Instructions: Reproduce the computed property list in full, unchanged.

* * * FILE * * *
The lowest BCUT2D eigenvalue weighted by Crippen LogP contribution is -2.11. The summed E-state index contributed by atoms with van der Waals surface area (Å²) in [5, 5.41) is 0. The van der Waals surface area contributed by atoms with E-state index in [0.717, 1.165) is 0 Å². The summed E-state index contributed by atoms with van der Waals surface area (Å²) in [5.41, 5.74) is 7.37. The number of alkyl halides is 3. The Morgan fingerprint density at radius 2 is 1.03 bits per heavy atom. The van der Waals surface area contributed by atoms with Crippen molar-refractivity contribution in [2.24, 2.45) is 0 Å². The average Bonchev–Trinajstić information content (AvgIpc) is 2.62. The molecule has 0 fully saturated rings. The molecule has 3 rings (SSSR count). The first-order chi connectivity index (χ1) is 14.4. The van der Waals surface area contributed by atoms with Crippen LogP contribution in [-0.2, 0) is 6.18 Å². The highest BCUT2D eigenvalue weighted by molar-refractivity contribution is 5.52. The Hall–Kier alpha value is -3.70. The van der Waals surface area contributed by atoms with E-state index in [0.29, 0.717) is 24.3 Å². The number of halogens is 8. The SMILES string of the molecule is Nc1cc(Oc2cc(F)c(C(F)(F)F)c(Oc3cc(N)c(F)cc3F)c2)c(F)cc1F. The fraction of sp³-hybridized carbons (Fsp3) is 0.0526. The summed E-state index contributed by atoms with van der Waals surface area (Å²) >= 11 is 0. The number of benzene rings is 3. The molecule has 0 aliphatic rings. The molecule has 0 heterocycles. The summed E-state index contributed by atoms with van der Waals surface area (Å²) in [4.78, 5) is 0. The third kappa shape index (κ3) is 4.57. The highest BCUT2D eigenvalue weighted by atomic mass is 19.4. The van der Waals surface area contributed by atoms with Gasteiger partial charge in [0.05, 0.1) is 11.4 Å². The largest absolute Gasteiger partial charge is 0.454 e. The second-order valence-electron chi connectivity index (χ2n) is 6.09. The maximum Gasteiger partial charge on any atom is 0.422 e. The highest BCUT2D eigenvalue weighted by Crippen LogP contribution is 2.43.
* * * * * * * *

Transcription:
The lowest BCUT2D eigenvalue weighted by Crippen LogP contribution is -2.11. The summed E-state index contributed by atoms with van der Waals surface area (Å²) in [5, 5.41) is 0. The van der Waals surface area contributed by atoms with E-state index in [0.717, 1.165) is 0 Å². The summed E-state index contributed by atoms with van der Waals surface area (Å²) in [5.41, 5.74) is 7.37. The number of alkyl halides is 3. The Morgan fingerprint density at radius 2 is 1.03 bits per heavy atom. The van der Waals surface area contributed by atoms with Crippen molar-refractivity contribution in [2.24, 2.45) is 0 Å². The average Bonchev–Trinajstić information content (AvgIpc) is 2.62. The molecule has 0 fully saturated rings. The molecule has 3 rings (SSSR count). The first-order chi connectivity index (χ1) is 14.4. The van der Waals surface area contributed by atoms with Crippen LogP contribution in [-0.2, 0) is 6.18 Å². The highest BCUT2D eigenvalue weighted by molar-refractivity contribution is 5.52. The Hall–Kier alpha value is -3.70. The van der Waals surface area contributed by atoms with E-state index in [0.29, 0.717) is 24.3 Å². The number of halogens is 8. The SMILES string of the molecule is Nc1cc(Oc2cc(F)c(C(F)(F)F)c(Oc3cc(N)c(F)cc3F)c2)c(F)cc1F. The fraction of sp³-hybridized carbons (Fsp3) is 0.0526. The summed E-state index contributed by atoms with van der Waals surface area (Å²) >= 11 is 0. The number of benzene rings is 3. The molecule has 0 aliphatic rings. The molecule has 0 heterocycles. The summed E-state index contributed by atoms with van der Waals surface area (Å²) in [4.78, 5) is 0. The third kappa shape index (κ3) is 4.57. The highest BCUT2D eigenvalue weighted by atomic mass is 19.4. The van der Waals surface area contributed by atoms with Gasteiger partial charge in [0.05, 0.1) is 11.4 Å². The largest absolute Gasteiger partial charge is 0.454 e. The second-order valence-electron chi connectivity index (χ2n) is 6.09. The maximum Gasteiger partial charge on any atom is 0.422 e. The highest BCUT2D eigenvalue weighted by Crippen LogP contribution is 2.43.